JAW
Vispel
I really liked this book. I was a chess player in high school, so this book brought back some memories. Sal Bercys is the highest rated player on the Edward Murrow Highs school chess team, but he is not really a team player. He is more into himself. Alex Lenderman is the 2nd highest rated player, and his dad comes along with him to all the tournaments. Oscar is not quite the player that the first two guys are, but he is funny, street smart, and a heck of a poker player.

Shawn is a 1900 rated player who sometimes needs a little kick in the pants to show up on time for tournaments. Actually, he needs some motivation to attend class.

It's fun watching the students grow up, dig deep down inside to win games or salvage draws, and learn how to get along better with each other. It was nice to see Sal start to care more about the other team members toward the end of the book, though you can feel the uneasy tension/rivalry between him and Lenderman.

Chess is the stage on which this story is told, but this really a coming of age tale, where a high school chess team learns about life and the world around them.

One disturbing thing about the chess world is the sexist attitude many of the players have. Not so much the Murrow players, but many others in the chess world. There is also an "I'm better than you are" smugness about some of the higher rated players that some may find annoying.

But this is truly an engaging, real life story about real life students from Brooklyn, New York. Thumbs up.
Timberahue
I will admit personal bias in reviewing this book, as I graduated from Edward R Murrow High School, the subject school. Nonetheless, this book paints an accurate and sympathetic picture of scholastic high school chess. The team members are either the children of immigrants or come from disadvantaged backgrounds.The book recounts their struggles during a year when the chess team won the national championship.In doing so, it paints the landscape of what chess looks like presently in the United States. The book also captures all the neuroses of adolescence combined with all the neuroses of chess players, to make the subject matter comical at certain points. The writing style is loose and sometimes cliché. However, this does not distract from the compelling subject matter. I highly recommend this book for anyone interested in education or scholastic chess.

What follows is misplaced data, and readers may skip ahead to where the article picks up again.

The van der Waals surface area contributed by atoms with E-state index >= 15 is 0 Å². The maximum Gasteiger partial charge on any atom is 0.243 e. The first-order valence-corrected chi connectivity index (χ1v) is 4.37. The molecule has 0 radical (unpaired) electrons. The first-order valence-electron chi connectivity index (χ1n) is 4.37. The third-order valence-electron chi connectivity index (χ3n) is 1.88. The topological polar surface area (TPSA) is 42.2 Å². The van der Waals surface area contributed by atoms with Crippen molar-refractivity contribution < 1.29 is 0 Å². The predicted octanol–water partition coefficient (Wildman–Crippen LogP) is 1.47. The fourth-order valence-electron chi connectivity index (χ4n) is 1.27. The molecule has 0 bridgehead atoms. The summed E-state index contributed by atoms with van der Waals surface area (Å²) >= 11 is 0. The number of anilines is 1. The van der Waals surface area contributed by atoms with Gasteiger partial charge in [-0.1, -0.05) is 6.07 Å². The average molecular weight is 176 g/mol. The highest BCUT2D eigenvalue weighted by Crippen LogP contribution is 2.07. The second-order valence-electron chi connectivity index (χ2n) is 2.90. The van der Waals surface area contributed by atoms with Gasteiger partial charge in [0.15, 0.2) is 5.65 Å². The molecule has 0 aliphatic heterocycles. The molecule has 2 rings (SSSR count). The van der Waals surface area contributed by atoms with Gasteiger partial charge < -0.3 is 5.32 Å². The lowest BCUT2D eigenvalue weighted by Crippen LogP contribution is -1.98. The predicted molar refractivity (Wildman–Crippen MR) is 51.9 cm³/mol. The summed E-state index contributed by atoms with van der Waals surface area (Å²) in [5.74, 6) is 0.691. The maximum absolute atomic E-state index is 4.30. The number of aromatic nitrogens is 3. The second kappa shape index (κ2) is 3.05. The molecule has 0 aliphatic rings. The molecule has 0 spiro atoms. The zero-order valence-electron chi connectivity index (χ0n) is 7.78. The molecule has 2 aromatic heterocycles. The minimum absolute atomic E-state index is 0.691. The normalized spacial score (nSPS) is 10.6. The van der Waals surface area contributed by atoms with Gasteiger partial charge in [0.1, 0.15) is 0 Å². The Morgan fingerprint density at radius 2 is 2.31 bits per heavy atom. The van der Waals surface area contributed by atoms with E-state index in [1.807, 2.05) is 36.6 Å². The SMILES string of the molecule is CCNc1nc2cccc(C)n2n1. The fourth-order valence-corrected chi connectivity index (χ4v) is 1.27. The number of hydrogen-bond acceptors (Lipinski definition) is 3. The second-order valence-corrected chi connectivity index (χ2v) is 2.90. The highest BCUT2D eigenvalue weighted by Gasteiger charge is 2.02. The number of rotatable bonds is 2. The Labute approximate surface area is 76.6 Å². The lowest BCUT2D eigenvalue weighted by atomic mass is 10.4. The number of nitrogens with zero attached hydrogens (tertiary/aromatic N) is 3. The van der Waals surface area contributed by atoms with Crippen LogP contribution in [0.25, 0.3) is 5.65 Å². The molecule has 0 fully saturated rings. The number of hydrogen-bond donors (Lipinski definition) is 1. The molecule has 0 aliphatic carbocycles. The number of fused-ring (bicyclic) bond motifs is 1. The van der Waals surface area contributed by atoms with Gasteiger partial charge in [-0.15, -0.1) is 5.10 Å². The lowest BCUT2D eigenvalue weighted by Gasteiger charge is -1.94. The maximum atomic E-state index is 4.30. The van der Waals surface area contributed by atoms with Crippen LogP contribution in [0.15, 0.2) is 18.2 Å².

Adoraris
This book was a running commentary into the life of the top chess team in America. The book was void of sex, drugs, and other issues in the typical America high school. The book provided insight into the America education system, into the chess culture in America, and into the world of a genius. One would believe that these geniuses would be top students in high school, but most of them struggle with staying engaged in school. These young people are bored with school which does not motivate them. They are more motivated to win money playing chess. The challenge of chess is greater than the challenge that school presents. It makes me wonder about the policy of "no student left behind" because it seems that really it is "no student gets ahead." Students like these need a challenge or they will disengage from school. How can you care about school when the really test is against another grandmaster chess champion. Most people would not enjoy this book unless you enjoy chess. The book is incredibly well written. It makes the basic story a flowing narrative.
eBooks Related to The Kings of New York: A Year Among the Geeks, Oddballs, and Genuises Who Make Up America's Top HighSchool Chess Team
Contacts | Privacy Policy | DMCA
All rights reserved.
lycee-pablo-picasso.fr © 2016-2020